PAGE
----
This conference was a gathering of progressivists. While planning for the conference, we invited a unique composition of participants because our aims were not as commonly seen elsewhere. We were quick to realise that for the conference to have the effects we expect and hope it would have, there needed to be an unconventional formation both in the composition of the participants and the order of proceedings. Thus, the Carnegie Conference did not only draw participants from diverse African countries, but we were also careful to draw participants from diverse walks of life to create inclusive participation of stakeholders in the university education sector. However, the conference was not a gathering of academics alone. University administrators, academic staff members of public and private universities, staff members and administrators of specialised universities, university staff unions, students, researchers, university founders and donors, the media, and policymakers. This gave room for robust and comprehensive discourses that shed light on some issues while discovering new ones.
Undoubtedly, there is a compelling need to reform our public universities by looking into proven strategies for managing challenges. One of the biggest problems militating against public universities in Africa is the inability to effectively use technology to their advantage. Many universities’ websites have a poor user interface, difficult navigation, and processes are not simplified or digitised. Of course, some schools have started to take baby steps in creating digital footprints for themselves; nonetheless, the university education sector in Africa is still way behind in the use of innovative technological interventions.
Innovation is often borne out of intellectual discomfort, out of a constant desire to know the situation and make them better. However, comfort is a killer of innovation, and it is sad to see that the management of many public universities in Africa is comfortable with the situation of things. Though they might not be necessarily comfortable with the financial standings of their institutions, when it comes to having a deep-seated discomfort as regards the situation of things as it concerns academic excellence, appropriate learning conditions, a commensurate staff-student ratio, among other things, one would find many public university administrators as complacent. What about inadequate power supply on university campuses when faculty of technology and science could embark on research to find a lasting solution to the problem? Why do universities cry about scarcity or lack of funding when they could draw up a sustainable self-funding model? Are there no services that the universities offer that could be of financial benefit to them?
There is an overbearing dependence on governments for funding public universities across Africa. Why should the universities overly depend on governments for funding? Why can they not seek out funding models for themselves? Many of these universities produce tens of thousands of graduates annually. But how well are they tapping into their alumni network? This comes down to how they treat their undergraduates. Do graduates feel any affinity towards their alma mater? How do universities convince their alumni network to actively participate in the growth and development of the university when students were made to go through hell on campus and were mostly impatient to graduate and leave the shackles of the university campus?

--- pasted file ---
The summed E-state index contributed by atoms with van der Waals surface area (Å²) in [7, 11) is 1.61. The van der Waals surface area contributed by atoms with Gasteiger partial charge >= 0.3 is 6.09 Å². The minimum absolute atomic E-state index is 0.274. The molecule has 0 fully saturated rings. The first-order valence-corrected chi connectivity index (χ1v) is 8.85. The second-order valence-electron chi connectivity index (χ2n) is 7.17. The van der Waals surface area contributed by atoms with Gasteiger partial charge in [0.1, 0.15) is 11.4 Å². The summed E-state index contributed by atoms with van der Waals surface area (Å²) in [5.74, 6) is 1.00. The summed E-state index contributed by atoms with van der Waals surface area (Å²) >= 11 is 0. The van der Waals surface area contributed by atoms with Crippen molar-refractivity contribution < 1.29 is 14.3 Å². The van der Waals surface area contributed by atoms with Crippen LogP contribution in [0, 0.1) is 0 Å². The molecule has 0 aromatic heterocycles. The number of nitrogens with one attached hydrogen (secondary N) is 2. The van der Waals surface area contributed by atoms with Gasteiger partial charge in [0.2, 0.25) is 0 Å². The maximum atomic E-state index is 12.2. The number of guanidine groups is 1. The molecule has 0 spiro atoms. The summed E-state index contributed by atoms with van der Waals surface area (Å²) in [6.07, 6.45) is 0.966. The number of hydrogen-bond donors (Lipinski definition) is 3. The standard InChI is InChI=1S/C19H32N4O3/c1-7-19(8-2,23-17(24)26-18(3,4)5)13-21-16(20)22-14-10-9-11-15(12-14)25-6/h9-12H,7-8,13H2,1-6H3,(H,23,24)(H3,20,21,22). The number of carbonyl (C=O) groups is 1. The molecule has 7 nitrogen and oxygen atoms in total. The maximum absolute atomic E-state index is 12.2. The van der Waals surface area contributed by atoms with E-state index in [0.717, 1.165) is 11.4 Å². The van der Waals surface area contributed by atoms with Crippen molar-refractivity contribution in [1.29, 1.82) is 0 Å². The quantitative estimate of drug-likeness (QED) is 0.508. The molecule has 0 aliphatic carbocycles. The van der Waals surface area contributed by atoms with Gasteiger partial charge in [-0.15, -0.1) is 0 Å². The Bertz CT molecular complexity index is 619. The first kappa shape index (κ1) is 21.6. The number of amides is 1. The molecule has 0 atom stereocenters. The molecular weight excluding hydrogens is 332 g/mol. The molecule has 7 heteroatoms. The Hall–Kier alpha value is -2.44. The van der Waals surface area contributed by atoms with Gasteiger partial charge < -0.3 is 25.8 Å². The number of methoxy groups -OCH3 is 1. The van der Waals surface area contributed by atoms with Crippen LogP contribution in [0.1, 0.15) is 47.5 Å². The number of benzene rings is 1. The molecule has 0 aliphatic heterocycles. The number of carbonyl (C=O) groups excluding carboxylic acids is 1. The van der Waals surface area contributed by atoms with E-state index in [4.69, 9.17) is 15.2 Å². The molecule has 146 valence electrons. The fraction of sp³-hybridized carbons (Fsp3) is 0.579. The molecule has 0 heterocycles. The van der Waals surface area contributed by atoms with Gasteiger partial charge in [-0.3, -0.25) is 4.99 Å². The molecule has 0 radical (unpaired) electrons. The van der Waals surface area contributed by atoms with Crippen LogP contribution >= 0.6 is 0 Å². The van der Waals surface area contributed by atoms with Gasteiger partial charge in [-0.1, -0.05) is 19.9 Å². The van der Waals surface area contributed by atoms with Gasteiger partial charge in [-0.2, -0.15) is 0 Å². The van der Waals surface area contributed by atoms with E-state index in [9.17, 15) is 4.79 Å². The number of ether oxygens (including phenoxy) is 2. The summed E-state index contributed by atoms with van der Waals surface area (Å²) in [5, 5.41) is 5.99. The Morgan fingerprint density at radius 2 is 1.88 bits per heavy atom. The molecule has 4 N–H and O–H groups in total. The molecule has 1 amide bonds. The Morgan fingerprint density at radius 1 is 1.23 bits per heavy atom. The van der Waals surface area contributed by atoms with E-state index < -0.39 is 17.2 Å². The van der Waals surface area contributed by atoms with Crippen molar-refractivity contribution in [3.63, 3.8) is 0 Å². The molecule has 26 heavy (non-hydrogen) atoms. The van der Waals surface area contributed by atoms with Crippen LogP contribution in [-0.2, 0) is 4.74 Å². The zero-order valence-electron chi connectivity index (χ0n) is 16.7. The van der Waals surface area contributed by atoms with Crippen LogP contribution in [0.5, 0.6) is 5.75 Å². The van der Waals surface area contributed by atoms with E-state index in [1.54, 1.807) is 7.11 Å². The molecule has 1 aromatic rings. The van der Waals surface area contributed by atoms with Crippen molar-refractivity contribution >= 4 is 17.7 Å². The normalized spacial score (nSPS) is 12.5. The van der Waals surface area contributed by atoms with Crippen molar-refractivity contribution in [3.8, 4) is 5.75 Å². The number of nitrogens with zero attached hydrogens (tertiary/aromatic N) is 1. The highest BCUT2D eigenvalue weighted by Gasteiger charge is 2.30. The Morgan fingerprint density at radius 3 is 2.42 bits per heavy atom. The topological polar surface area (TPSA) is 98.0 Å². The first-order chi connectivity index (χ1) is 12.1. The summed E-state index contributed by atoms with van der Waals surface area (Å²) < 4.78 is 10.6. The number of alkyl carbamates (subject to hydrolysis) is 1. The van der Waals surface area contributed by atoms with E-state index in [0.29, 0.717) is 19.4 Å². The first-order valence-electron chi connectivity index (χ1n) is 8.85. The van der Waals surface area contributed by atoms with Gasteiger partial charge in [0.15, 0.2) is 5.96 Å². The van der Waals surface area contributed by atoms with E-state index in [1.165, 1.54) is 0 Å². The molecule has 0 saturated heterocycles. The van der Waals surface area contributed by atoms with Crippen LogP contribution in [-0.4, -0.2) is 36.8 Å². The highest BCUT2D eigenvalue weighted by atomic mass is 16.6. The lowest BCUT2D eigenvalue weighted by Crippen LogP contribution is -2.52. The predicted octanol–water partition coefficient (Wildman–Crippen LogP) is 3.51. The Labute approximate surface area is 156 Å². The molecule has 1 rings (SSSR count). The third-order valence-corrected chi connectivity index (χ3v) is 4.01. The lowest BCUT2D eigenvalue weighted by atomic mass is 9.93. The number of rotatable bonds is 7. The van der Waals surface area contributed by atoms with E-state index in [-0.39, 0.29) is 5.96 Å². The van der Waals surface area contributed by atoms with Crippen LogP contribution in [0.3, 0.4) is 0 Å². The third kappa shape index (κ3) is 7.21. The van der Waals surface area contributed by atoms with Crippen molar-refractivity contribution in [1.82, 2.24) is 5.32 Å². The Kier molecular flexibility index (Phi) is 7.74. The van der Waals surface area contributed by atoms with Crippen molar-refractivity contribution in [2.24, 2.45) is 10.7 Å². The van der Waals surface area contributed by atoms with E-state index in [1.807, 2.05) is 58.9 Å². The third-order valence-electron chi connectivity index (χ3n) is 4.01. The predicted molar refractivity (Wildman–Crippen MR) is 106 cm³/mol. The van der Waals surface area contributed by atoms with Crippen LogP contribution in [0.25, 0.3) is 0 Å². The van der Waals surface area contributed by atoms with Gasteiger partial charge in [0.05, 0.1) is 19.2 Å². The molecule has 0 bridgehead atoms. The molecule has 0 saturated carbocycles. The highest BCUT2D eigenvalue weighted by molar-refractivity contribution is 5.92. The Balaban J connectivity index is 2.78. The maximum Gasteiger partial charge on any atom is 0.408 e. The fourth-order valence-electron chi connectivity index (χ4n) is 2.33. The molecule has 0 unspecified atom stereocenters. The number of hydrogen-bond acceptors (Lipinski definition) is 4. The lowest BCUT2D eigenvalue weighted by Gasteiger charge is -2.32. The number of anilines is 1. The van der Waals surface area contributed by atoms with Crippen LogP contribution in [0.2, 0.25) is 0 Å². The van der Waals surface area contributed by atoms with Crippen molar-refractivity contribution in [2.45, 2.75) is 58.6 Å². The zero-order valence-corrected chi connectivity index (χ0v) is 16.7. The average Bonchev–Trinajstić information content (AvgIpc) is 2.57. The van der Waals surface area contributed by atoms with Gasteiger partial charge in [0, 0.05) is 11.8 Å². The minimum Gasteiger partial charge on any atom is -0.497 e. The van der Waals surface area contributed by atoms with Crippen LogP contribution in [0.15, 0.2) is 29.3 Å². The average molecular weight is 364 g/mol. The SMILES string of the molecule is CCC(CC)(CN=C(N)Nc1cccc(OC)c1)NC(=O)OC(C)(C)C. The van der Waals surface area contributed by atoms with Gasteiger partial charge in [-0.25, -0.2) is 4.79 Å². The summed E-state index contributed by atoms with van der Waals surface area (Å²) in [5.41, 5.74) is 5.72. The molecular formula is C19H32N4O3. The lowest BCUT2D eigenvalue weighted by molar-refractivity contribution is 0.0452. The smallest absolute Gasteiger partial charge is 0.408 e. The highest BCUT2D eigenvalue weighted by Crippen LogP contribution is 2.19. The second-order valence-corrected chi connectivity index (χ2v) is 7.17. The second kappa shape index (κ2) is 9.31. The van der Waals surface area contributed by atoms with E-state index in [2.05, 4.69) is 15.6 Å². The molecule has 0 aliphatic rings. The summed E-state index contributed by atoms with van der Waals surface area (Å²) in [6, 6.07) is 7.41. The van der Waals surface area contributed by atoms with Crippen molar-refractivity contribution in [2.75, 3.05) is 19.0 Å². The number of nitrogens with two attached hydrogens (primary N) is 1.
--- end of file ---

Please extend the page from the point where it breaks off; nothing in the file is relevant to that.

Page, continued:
All over the world, progressive universities generate substantial funds from their alumni bodies. Beyond that, they also raise money from donations. How well do African universities position themselves as institutions worthy of donations and funding? Do they make the most out of the funding they receive? Are they accountable enough to their donors and benefactors? Sadly, the TETFUND disbursements given to some public universities to build learning and research facilities are not used for the intended purposes. Public university administrators have become a norm to rush TETFUND projects only when they need new funding.
The major problem militating against the university education sector in Africa is the mentality of the different categories of people in the system. This mentality is the same across different categories — from the administrators and managers to the staff members and the students. As a result of this dissociated mentality, the people do not truly see themselves as an integral part of the system with the potential of positively or negatively affecting the outcome of the system. This brings to the fore the reference made by one of the student participants about the different reactions of one of her lecturers in different scenarios. When the lecturer taught her in a public university, his reaction was harsh, and he was disintegrated from the needed synergy between students and their lecturers. However, when this same lecturer found himself in a private university, he changed his attitude towards work and his approach to students. In this situation, the system is to blame the institution for being an enabler of the man’s actions, acting untowardly in a public institution and then comporting himself in a private institution.
In some way, this is related to the difference in the level of teaching presence in private and public universities. On average, there is more teaching presence in private institutions than in public ones. This can be tied to the attention paid by university managers and administrators to the classroom attendance and teaching presence of their universities. While the average private school has a two-way system that ensures that students and lecturers are available and attend lectures, only a few public universities have a classroom attendance rate system to ensure students attend classes. But what provisions are there for students to ensure that their lecturers are available for the classes? And beyond physical availability, how do public universities ensure that their staffers are fully invested in the teaching-learning process?